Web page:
I don’t know about you, but picking an everyday carry gun felt like a life or death decision.

Aside from the usual considerations (reliability, concealment, ergonomics, and performance), South Africans have the added concern of a prolonged firearm-license process.

Couple this last point with the fact that we can only possess one “self-defense” firearm, and the weight of that buying decision increases tenfold as you’re essentially locked into your purchase.

For me, I knew I wanted a subcompact. That helped narrow things. My choices were down to two pistols from the same stable: Glock 26 or Glock 43. After many indecisive weeks, I eventually opted for the Glock 43, figuring it was the best concealment option for my shorts-and-a-t-shirt lifestyle.

READ NEXT: Why you should buy your firearm from the Academy

When I finally received the license, I felt confident that I’d made the right choice and grabbed any opportunity to train with the Glock. I even forgot about all the negative remarks commonly heard about micro / subcompacts: “They’re harder to shoot, snappier in hand, trigger-press sensitive, they have a shorter sight radius… blah, blah, blah.

“Oh, come on, those are excuses for people who don’t know how to shoot. My Glock 43 is awesome. No, it’s… perfection!”

Then, I took it sport shooting…


I was immediately humbled by the G43’s limitations and my own flawed fundamentals after I decided to test the Glock in an IDPA match. In short: Sport shooting highlighted the Glock 43’s weaknesses as a subcompact, and the Glock 43 highlighted my weaknesses.

If you’re wondering: I competed in that match the same way I carry every day ­– IWB, 3 ‘o clock-ish, and under a t-shirt.

It was an eye-opening experience. Not just because my ego was shot full of holes, but because I was suddenly aware that I may have to rely on this compact combination of steel and springs to save my life, and I wasn’t skilled enough with the Glock 43 for a situation like that.

So, what happened? How did I go from being a competent shooter with a CZ P09 (full-size pistol) to what looked like a novice fumbling mag reloads and staring blankly at a firearm that didn’t go bang when I wanted it to?

Pressure. Pressure happened.

I had dry-fired the Glock 43 countless times before attempting that IDPA match. I had also fired thousands of rounds in live-fire drills. However, that single IDPA match reduced my prior training to naught.

Here’s what went wrong…


While it certainly wasn’t the only thing at fault, my draw accounted for a big chunk of what went wrong.

Being a pocket-sized pistol, there’s not a lot of frame space for your support hand, and when you’re grabbing the gun in a hurry it’s easy to land a less-than-perfect grip.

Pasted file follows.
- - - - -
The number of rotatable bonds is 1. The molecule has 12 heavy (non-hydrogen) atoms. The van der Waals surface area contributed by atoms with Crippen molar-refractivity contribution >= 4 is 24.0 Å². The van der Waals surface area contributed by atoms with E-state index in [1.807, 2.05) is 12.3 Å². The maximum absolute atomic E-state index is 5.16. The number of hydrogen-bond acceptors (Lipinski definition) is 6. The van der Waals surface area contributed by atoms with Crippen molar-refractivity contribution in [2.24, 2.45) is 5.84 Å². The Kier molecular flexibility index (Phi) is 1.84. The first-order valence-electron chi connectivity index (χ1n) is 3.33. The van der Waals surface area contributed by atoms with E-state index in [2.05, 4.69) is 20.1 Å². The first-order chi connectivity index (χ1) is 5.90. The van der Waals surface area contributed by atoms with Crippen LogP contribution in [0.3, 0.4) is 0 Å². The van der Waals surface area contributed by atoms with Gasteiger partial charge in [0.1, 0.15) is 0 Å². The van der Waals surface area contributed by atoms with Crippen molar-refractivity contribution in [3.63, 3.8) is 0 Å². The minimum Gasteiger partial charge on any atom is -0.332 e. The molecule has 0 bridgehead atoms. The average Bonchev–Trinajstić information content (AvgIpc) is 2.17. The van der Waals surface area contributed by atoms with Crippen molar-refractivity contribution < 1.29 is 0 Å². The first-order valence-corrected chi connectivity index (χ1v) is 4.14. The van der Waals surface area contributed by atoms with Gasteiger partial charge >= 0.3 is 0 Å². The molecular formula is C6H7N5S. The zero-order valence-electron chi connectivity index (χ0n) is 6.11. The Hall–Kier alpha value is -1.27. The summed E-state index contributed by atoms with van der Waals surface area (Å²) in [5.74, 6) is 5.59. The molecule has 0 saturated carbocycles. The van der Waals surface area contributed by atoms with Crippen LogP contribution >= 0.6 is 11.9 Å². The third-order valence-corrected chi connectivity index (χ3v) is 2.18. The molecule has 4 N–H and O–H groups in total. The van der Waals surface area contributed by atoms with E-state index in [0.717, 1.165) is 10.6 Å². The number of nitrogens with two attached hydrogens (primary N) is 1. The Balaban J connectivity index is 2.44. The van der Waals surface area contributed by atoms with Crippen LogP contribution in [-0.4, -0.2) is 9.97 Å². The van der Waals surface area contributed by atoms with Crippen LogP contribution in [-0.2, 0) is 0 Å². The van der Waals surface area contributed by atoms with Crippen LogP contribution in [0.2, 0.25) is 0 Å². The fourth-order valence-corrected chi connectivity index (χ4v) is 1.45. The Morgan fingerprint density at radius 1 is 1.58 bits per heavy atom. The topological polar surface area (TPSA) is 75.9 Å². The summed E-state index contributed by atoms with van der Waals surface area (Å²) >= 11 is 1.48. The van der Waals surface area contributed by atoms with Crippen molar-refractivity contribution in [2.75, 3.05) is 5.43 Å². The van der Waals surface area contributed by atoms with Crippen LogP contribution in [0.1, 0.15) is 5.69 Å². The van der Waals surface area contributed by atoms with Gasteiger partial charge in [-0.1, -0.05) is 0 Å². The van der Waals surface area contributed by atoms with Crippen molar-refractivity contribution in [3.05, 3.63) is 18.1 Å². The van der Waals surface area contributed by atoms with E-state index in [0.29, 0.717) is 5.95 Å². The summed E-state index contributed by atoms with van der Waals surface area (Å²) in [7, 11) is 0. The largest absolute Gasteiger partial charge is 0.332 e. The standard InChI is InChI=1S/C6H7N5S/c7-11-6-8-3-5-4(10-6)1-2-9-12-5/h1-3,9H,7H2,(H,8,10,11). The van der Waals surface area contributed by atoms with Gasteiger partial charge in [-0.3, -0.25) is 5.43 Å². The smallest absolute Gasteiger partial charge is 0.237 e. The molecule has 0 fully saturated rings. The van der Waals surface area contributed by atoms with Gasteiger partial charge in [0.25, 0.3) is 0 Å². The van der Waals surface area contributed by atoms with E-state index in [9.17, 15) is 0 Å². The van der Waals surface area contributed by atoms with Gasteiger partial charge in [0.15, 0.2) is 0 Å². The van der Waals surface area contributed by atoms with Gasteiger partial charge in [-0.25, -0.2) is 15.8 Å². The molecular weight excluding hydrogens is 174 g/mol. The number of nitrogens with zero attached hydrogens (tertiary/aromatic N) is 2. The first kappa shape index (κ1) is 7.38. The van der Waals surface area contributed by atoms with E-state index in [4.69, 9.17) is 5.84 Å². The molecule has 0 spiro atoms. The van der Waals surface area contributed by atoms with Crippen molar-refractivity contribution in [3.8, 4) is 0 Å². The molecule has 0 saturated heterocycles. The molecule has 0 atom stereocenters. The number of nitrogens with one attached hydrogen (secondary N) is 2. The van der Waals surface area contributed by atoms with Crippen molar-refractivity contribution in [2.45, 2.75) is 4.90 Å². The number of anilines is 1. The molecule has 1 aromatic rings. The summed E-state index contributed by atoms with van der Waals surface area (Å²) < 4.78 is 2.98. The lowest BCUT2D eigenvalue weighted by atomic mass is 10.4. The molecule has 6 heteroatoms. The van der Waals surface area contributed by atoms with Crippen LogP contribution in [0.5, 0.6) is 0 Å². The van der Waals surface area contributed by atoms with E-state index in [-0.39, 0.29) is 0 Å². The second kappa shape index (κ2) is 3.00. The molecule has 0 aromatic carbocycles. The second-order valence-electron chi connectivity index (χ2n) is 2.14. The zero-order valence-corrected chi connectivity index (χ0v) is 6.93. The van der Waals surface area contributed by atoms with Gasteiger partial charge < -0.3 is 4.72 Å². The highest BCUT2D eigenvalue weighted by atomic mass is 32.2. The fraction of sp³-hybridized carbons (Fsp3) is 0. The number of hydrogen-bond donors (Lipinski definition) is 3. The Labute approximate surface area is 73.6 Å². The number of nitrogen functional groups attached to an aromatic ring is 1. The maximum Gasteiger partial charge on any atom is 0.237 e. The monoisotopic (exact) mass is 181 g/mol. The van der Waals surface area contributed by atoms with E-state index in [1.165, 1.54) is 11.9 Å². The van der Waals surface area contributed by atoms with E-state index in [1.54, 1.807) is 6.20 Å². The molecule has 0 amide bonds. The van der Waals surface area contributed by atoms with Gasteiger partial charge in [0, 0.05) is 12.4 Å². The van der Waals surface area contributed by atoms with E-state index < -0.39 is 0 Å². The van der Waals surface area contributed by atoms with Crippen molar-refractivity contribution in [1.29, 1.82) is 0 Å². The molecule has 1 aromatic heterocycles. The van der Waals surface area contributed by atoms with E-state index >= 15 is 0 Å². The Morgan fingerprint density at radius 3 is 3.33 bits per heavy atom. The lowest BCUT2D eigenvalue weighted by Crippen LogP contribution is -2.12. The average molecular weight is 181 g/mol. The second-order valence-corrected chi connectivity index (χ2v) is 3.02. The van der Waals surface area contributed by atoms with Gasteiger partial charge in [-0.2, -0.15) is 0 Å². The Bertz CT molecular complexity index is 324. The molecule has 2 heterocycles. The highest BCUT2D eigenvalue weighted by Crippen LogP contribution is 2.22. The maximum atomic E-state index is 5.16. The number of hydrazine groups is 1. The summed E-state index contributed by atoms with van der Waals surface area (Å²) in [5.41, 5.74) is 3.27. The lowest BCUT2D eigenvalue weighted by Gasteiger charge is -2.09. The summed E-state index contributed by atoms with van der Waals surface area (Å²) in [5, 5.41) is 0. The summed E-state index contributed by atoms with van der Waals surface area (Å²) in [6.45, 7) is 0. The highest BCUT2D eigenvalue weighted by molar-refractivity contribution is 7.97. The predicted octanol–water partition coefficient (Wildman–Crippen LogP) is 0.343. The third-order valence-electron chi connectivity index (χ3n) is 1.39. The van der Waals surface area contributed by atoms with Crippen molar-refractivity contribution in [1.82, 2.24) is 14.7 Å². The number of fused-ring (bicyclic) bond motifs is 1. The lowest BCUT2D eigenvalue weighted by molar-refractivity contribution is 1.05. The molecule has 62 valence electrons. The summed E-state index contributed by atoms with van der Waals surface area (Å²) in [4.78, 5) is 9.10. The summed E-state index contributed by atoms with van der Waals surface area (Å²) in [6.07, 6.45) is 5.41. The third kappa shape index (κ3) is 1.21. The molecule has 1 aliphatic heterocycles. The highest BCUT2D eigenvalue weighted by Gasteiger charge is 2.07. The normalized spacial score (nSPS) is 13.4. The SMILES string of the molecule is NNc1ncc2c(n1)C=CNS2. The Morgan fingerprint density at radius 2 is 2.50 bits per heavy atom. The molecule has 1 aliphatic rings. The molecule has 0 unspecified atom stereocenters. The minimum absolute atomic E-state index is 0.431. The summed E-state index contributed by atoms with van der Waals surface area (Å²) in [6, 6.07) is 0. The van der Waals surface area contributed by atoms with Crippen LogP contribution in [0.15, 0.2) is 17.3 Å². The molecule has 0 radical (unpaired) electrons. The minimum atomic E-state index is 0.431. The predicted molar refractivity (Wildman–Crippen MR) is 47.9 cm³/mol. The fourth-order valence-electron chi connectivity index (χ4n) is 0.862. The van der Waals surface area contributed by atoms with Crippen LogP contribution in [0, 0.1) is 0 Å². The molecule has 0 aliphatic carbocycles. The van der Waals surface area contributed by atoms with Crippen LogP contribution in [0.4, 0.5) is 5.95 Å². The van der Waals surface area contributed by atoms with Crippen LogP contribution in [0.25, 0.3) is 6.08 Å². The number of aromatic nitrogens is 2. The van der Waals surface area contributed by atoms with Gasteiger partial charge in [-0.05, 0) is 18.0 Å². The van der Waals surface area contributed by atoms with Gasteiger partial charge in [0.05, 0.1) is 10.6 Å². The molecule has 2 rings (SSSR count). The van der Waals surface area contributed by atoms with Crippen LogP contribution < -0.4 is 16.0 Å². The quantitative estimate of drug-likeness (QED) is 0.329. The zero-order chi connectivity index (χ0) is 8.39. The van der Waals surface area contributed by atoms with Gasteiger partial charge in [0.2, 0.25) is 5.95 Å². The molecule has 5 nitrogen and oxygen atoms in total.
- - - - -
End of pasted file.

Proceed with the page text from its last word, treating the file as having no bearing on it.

The result? My support hand would occasionally ride high on the frame and cause friction against the slide. Needless to say, this wreaked havoc in terms of stoppages.


As you would expect, accuracy challenges start popping up at distances beyond 10-meters. It’s not that the firearm is inaccurate, it’s that you have to be super aware of how you press the trigger, and what the sights are doing when the distance opens up.

Of course, the same can be said of all pistols, but some are more forgiving than others, and subcompacts show little mercy in this department.


On several occasions, the Glock 43’s magazine unlatched and I’d have to perform an emergency ‘tap & rack’.

It didn’t take long to diagnose that: When the pressure was on, I tended to monkey grip the pistol. This led to several occasions where I’d accidentally “squeeze” the magazine release under my finger.

It’s worth noting that this only ever happened in that one IDPA match. Previously, I hadn’t encountered this problem in other training sessions.


It goes without saying that my experience with the Glock 43’s ergonomics will differ from yours. We don’t all shoot the same as far as hand size, grip, and elbow positions are concerned.

While a lighter trigger would definitely make things easier, the fact is: Small guns come with big challenges, and many of those challenges are universal for all firearm brands.

Thankfully, I was able to fix most of my own fundamental issues and ended up loving the Glock 43 more than before.

READ NEXT: Why you should buy your firearm from the Academy




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